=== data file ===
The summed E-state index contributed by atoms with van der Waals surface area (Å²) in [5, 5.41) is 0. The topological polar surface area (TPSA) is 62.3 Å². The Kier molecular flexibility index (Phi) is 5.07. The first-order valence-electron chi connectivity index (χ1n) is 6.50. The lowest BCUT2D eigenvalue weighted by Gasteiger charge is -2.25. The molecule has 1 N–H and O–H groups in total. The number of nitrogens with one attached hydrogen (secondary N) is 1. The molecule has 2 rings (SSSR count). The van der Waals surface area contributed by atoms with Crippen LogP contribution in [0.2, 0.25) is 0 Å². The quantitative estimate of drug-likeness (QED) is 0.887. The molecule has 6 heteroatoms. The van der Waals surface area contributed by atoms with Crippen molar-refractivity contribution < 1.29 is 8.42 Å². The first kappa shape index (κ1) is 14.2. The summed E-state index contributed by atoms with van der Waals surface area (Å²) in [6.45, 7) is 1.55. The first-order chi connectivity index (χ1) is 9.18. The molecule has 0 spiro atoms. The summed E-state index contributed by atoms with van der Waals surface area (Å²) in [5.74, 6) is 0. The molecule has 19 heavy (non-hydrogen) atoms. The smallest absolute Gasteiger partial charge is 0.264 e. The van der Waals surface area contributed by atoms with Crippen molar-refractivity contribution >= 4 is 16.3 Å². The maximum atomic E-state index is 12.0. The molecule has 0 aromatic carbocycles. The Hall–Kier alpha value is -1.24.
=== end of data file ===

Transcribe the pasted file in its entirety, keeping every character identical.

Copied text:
The summed E-state index contributed by atoms with van der Waals surface area (Å²) in [5, 5.41) is 0. The topological polar surface area (TPSA) is 62.3 Å². The Kier molecular flexibility index (Phi) is 5.07. The first-order valence-electron chi connectivity index (χ1n) is 6.50. The lowest BCUT2D eigenvalue weighted by Gasteiger charge is -2.25. The molecule has 1 N–H and O–H groups in total. The number of nitrogens with one attached hydrogen (secondary N) is 1. The molecule has 2 rings (SSSR count). The van der Waals surface area contributed by atoms with Crippen LogP contribution in [0.2, 0.25) is 0 Å². The quantitative estimate of drug-likeness (QED) is 0.887. The molecule has 6 heteroatoms. The van der Waals surface area contributed by atoms with Crippen molar-refractivity contribution < 1.29 is 8.42 Å². The first kappa shape index (κ1) is 14.2. The summed E-state index contributed by atoms with van der Waals surface area (Å²) in [6.45, 7) is 1.55. The first-order chi connectivity index (χ1) is 9.18. The molecule has 0 spiro atoms. The summed E-state index contributed by atoms with van der Waals surface area (Å²) in [5.74, 6) is 0. The molecule has 19 heavy (non-hydrogen) atoms. The smallest absolute Gasteiger partial charge is 0.264 e. The van der Waals surface area contributed by atoms with Crippen molar-refractivity contribution >= 4 is 16.3 Å². The maximum atomic E-state index is 12.0. The molecule has 0 aromatic carbocycles. The Hall–Kier alpha value is -1.24.